The earliest examples were constructed from flat-sectioned rods and were unflowered, but later a range in round-section rods was introduced, such as the Hawthorn Basket, the Henshall Basket (named after William Henshall) and the Rathmore Basket. These were extremely popular and so the variety and production increased.

The manufacture of Belleek china baskets was complex and the modeling a painstaking process, but the results were spectacular.  "large covered baskets can command high prices as these are the most recognisable and widely collected items".

Belleek China

It is not always the baskets that demand the very top prices for Belleek at auction, however, as one of Sotheby's Irish sales demonstrated. On that occasion, in May 1999, a rare Belleek 'bronzed' figure of The Crouching Venus sold for a staggering hammer price of £15,000.

It's "those items with a different glaze effect or unusual decoration are rarities and therefore command the highest prices". Other rare pieces are Parian figures busts and belleek chinese tea wares, so expect a high price tag for these items.

If your budget does not quite stretch to the rare works costing thousands of pounds, there are plenty of pieces available to buy for a few hundred pounds or less. Belleek items from the factory's earlier periods of production can still be bought for a reasonable price at auction, particularly those of more common decoration, such as the shamrock or shell mould. So get searching!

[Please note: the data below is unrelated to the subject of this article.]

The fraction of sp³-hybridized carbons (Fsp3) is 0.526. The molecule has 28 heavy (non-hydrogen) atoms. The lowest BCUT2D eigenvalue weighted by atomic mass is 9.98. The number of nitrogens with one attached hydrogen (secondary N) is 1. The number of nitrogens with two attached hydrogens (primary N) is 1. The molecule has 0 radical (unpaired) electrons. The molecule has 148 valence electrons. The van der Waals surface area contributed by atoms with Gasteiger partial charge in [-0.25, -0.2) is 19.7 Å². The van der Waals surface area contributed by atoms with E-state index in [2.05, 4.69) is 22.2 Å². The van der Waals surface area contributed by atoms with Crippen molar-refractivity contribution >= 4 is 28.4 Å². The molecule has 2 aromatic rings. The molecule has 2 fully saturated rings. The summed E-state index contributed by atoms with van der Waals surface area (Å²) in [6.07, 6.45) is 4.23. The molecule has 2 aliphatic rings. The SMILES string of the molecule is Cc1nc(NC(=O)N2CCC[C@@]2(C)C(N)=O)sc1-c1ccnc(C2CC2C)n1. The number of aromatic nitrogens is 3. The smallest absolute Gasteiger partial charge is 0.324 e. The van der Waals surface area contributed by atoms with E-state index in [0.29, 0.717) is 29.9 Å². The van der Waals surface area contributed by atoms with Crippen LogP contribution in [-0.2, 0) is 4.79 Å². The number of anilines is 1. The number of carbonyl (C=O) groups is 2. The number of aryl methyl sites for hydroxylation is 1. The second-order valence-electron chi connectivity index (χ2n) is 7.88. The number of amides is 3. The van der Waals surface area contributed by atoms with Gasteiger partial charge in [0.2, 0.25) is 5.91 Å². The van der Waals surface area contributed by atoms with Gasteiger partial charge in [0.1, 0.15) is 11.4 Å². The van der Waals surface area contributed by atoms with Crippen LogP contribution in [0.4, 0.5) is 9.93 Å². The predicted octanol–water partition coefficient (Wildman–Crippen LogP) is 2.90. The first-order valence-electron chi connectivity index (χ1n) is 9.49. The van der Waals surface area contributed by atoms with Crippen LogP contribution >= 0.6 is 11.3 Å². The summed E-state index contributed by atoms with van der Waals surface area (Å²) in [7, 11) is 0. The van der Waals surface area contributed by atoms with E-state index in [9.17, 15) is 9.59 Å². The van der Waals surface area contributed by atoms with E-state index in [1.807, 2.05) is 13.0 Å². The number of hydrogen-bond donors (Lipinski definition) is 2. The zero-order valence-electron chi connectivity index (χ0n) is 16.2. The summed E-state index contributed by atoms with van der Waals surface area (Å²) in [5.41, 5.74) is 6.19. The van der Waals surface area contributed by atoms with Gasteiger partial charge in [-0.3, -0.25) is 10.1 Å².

Belleek China
If your piece of Belleek is genuine it should definitely bear the traditional factory mark - an Irish Wolfhound with its head turned back to face a Round Tower.

To the right of the Tower is an Irish harp. Below, two sprigs of shamrock border the ends of the banner displaying the word 'BELLEEK'. Variations of this mark have been used over the years and are distinguished by different periods.

It is worth remembering that Belleek tended to mark all of the parian ware and earthenware which it produced and considered to be of 'suitable quality'.

Most pieces are marked in one of two ways: either impressed or by use of a transfer/decal backstamp. Visit the website www. ladymarion .co. uk/book/marks for more information on Belleek marks